Your physical store is the central showcase of your bridal brand. You’ve created a unique environment with your bridal shop where special dress shopping experiences can happen. Every bride is treated as if she is the only bride – and for each bride’s appointment, she is. Every aspect of the search for the dress, and all that goes with it, should be on brand.
    Pre-registration, as well as visits to your website, should prepare the bride for what will happen. Your challenge is to make sure the experience fulfills those promises, and then make it even more exciting. If you promise the bride will be treated like a princess or a queen, she shouldn’t be kept waiting in the reception area past her appointment time. Refreshments should be refreshing. Consultants should be interested and encouraging.
    And, special events should be special. “Let’s just throw a party” isn’t a solid promotional plan. Details do matter in a detailed-oriented business like bridal. You carefully measure the bride for that dress; you should do due diligence in delivering branded service down to carrying the bride’s gown to her car during a monsoon or a 100-year blizzard.

Staffing: This Is Us
    Much has been made, and rightly so, of the fact that for an independent specialty shop, the store brand often is a reflection of the owner’s personal brand. Whether you are on the sales floor or out in the community running a 5K, you are representing your business. The same applies to your staff. They might wear shop “team” logo’d T-shirts during their non-working hours as a subtle reminder that your business is local and your employees belong to the community as well.
    Because your staff is integral to your brand messaging, you need a protocol for recruiting, hiring and training talented employees. Each consultant and manager needs to be onboard with the company’s mission statement and know his or her role in brand messaging. Brand comes into play in various ways: what consultants wear, how they are identified to shoppers, how they greet brides, and how well they are trained to listen and respond.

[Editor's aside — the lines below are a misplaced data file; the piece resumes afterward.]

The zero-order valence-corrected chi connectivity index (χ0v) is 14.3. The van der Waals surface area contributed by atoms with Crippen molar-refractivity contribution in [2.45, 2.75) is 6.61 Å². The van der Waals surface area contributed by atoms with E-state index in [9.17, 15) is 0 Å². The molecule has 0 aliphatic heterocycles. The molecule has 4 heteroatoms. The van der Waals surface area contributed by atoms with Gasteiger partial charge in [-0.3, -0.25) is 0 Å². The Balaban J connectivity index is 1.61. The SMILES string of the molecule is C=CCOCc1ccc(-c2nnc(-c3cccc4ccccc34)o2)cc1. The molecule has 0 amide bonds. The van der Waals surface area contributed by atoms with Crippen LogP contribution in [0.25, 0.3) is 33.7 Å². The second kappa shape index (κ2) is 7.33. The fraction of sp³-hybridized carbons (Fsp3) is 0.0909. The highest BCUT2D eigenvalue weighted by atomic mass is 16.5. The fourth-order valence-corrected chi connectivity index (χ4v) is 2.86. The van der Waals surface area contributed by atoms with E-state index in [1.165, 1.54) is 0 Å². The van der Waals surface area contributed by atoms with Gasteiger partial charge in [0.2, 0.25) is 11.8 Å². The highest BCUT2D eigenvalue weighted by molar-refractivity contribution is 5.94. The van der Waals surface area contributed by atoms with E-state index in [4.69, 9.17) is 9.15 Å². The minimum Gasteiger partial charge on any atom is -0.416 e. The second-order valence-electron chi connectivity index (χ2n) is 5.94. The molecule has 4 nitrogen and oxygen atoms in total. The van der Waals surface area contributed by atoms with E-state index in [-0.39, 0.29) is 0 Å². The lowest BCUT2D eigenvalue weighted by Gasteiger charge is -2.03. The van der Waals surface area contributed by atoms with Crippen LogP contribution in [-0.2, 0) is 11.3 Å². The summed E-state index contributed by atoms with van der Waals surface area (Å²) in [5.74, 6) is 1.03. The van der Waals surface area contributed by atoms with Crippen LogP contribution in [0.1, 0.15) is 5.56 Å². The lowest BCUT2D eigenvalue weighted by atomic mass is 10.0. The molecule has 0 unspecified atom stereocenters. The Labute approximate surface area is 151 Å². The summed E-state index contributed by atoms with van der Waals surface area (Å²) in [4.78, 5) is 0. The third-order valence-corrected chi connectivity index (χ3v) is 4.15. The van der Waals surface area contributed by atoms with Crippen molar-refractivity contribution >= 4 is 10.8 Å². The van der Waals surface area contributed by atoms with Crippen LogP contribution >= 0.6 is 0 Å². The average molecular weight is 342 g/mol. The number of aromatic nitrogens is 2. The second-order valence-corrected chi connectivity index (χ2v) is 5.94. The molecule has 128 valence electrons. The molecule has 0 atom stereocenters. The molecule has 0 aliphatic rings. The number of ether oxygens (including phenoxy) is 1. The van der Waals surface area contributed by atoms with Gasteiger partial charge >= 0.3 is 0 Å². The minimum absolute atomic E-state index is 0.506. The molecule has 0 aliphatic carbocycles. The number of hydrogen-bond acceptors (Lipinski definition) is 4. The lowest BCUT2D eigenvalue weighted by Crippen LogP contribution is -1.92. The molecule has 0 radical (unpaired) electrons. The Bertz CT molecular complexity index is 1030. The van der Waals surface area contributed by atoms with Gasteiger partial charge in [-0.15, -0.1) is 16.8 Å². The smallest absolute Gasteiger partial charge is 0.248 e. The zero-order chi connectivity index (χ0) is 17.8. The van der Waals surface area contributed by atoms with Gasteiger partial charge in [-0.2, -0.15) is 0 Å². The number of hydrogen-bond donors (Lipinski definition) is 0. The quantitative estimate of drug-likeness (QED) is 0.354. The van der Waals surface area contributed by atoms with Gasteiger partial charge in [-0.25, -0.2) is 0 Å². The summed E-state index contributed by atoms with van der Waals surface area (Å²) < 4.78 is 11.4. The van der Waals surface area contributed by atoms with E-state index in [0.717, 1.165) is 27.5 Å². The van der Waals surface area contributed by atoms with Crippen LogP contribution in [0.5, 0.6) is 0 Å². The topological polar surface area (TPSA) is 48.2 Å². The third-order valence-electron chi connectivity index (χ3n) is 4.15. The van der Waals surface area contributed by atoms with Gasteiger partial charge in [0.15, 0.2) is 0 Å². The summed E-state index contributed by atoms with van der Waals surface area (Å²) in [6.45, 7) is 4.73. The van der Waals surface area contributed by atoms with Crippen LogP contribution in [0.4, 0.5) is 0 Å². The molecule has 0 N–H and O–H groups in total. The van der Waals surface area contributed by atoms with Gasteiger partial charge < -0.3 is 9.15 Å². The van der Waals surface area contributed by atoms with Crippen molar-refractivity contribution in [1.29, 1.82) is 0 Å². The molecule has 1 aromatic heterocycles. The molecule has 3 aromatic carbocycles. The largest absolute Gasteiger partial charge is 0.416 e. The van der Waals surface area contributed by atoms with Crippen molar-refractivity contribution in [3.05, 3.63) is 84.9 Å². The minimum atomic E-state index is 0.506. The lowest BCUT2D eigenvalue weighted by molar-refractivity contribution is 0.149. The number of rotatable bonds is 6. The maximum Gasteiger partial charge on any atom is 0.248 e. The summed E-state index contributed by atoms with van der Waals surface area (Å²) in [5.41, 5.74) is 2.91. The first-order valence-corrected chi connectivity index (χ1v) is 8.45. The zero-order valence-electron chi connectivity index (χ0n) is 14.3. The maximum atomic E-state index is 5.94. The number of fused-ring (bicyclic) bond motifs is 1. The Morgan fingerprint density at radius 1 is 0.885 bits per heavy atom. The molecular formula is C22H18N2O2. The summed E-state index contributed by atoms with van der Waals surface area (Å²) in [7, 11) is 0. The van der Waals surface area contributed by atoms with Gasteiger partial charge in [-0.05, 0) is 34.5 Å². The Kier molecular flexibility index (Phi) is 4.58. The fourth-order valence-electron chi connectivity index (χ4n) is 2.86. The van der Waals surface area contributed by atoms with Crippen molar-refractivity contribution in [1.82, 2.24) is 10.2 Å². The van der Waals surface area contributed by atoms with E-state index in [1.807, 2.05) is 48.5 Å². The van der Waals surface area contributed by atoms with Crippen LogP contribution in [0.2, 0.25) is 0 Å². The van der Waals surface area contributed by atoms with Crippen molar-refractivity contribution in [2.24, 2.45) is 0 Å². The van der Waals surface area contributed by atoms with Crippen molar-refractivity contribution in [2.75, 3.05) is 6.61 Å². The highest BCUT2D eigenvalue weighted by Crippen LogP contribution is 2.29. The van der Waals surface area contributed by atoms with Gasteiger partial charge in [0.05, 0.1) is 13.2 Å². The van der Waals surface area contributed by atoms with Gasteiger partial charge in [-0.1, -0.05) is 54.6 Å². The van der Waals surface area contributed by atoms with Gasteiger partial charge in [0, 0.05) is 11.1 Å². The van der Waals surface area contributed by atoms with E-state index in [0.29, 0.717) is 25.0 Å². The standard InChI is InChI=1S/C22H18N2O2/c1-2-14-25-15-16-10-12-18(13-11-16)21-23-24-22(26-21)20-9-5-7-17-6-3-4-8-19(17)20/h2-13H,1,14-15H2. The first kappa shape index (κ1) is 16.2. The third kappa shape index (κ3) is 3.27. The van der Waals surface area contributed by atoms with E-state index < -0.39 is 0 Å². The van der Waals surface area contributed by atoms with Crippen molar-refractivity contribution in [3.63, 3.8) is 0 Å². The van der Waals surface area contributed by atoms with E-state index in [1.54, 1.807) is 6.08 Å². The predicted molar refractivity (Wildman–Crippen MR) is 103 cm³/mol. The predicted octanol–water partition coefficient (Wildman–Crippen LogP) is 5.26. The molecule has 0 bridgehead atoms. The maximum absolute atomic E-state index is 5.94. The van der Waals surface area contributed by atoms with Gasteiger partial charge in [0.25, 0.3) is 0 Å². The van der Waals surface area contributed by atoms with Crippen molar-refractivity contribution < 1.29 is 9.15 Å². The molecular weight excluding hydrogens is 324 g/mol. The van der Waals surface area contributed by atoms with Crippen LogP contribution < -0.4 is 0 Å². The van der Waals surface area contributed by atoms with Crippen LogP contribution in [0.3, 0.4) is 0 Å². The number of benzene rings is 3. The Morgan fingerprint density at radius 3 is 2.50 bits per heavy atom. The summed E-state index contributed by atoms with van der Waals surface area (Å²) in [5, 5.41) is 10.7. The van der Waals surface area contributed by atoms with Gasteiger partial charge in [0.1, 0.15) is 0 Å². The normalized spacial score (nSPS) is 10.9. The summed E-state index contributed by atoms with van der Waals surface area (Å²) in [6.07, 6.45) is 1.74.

The definition of “uniforms” in bridal is an ongoing debate. Some stores insist only that consultants are well-groomed and neatly dressed, in attire that is comfortable for gown wrangling in crowded dressing rooms. Other stores mandate employees wear dressy clothes in all black or the store’s signature colors. In busy shops on hectic days, it’s helpful to everyone if staff easily can be identified. Signature pins or necklace charms also are useful identifiers.
    Using the combined skills of your staff to reach out to current and prospective shoppers should be part of branding your store. When they can pass along a business card, a written note or a quick message to shoppers, they are reinforcing the “we are experts and we care about your wedding” brand message. Encourage continuing education, both formal sessions in staff meetings and informal review of training materials, by staff. This keeps the brand message front of mind as well as sales and people skills sharp.
Media: Communicating
the Brand
    No matter how and where you market, it’s paramount that your message be consistent across all platforms. Active and passive media options are many, and each salon must carefully weigh where and when to spend those precious advertising dollars for the best results. Obviously, not every store can afford to be everywhere 24/7/365.  
    Put your imprint on each and every platform, as well as on printed material. Periodically, evaluate how each one performs, how much time is spent on each and which works best to reach and educate potential customers in the most efficient and true-to-brand manner.